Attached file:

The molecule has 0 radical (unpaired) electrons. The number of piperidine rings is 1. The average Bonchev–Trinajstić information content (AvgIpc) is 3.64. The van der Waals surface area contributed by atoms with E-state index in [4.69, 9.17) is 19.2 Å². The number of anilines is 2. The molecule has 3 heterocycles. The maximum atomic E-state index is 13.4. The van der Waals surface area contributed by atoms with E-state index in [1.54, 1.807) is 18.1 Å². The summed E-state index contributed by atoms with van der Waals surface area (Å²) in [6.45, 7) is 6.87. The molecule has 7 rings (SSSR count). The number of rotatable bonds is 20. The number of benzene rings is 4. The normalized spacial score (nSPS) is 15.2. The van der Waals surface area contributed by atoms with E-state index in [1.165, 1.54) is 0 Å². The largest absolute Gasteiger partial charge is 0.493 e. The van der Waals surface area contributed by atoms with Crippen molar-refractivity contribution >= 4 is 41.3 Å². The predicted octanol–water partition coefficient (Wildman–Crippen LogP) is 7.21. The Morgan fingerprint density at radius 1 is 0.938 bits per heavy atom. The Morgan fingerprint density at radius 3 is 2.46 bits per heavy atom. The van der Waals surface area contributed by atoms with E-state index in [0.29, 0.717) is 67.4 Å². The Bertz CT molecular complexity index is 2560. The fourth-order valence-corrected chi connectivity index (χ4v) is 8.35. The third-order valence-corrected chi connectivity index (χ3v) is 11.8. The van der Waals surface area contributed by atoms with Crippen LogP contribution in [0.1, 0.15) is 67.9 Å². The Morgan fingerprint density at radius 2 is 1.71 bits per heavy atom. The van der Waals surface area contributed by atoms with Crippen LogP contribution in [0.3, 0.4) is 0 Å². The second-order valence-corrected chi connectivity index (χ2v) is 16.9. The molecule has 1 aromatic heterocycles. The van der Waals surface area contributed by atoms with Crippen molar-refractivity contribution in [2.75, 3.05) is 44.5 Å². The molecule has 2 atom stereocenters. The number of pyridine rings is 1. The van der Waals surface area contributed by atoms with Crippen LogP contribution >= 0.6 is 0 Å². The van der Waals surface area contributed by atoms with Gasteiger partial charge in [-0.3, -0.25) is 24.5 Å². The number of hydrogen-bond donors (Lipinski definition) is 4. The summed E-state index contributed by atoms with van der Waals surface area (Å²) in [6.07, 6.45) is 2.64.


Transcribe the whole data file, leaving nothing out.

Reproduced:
The molecule has 0 radical (unpaired) electrons. The number of piperidine rings is 1. The average Bonchev–Trinajstić information content (AvgIpc) is 3.64. The van der Waals surface area contributed by atoms with E-state index in [4.69, 9.17) is 19.2 Å². The number of anilines is 2. The molecule has 3 heterocycles. The maximum atomic E-state index is 13.4. The van der Waals surface area contributed by atoms with E-state index in [1.54, 1.807) is 18.1 Å². The summed E-state index contributed by atoms with van der Waals surface area (Å²) in [6.45, 7) is 6.87. The molecule has 7 rings (SSSR count). The number of rotatable bonds is 20. The number of benzene rings is 4. The normalized spacial score (nSPS) is 15.2. The van der Waals surface area contributed by atoms with E-state index in [1.165, 1.54) is 0 Å². The largest absolute Gasteiger partial charge is 0.493 e. The van der Waals surface area contributed by atoms with Crippen molar-refractivity contribution >= 4 is 41.3 Å². The predicted octanol–water partition coefficient (Wildman–Crippen LogP) is 7.21. The Morgan fingerprint density at radius 1 is 0.938 bits per heavy atom. The Morgan fingerprint density at radius 3 is 2.46 bits per heavy atom. The van der Waals surface area contributed by atoms with E-state index in [0.29, 0.717) is 67.4 Å². The Bertz CT molecular complexity index is 2560. The fourth-order valence-corrected chi connectivity index (χ4v) is 8.35. The third-order valence-corrected chi connectivity index (χ3v) is 11.8. The van der Waals surface area contributed by atoms with Crippen LogP contribution in [0.1, 0.15) is 67.9 Å². The Morgan fingerprint density at radius 2 is 1.71 bits per heavy atom. The van der Waals surface area contributed by atoms with Crippen LogP contribution in [0.3, 0.4) is 0 Å². The second-order valence-corrected chi connectivity index (χ2v) is 16.9. The molecule has 1 aromatic heterocycles. The van der Waals surface area contributed by atoms with Crippen molar-refractivity contribution in [2.75, 3.05) is 44.5 Å². The molecule has 2 atom stereocenters. The number of pyridine rings is 1. The van der Waals surface area contributed by atoms with Crippen LogP contribution >= 0.6 is 0 Å². The van der Waals surface area contributed by atoms with Gasteiger partial charge in [-0.3, -0.25) is 24.5 Å². The number of hydrogen-bond donors (Lipinski definition) is 4. The summed E-state index contributed by atoms with van der Waals surface area (Å²) in [6.07, 6.45) is 2.64.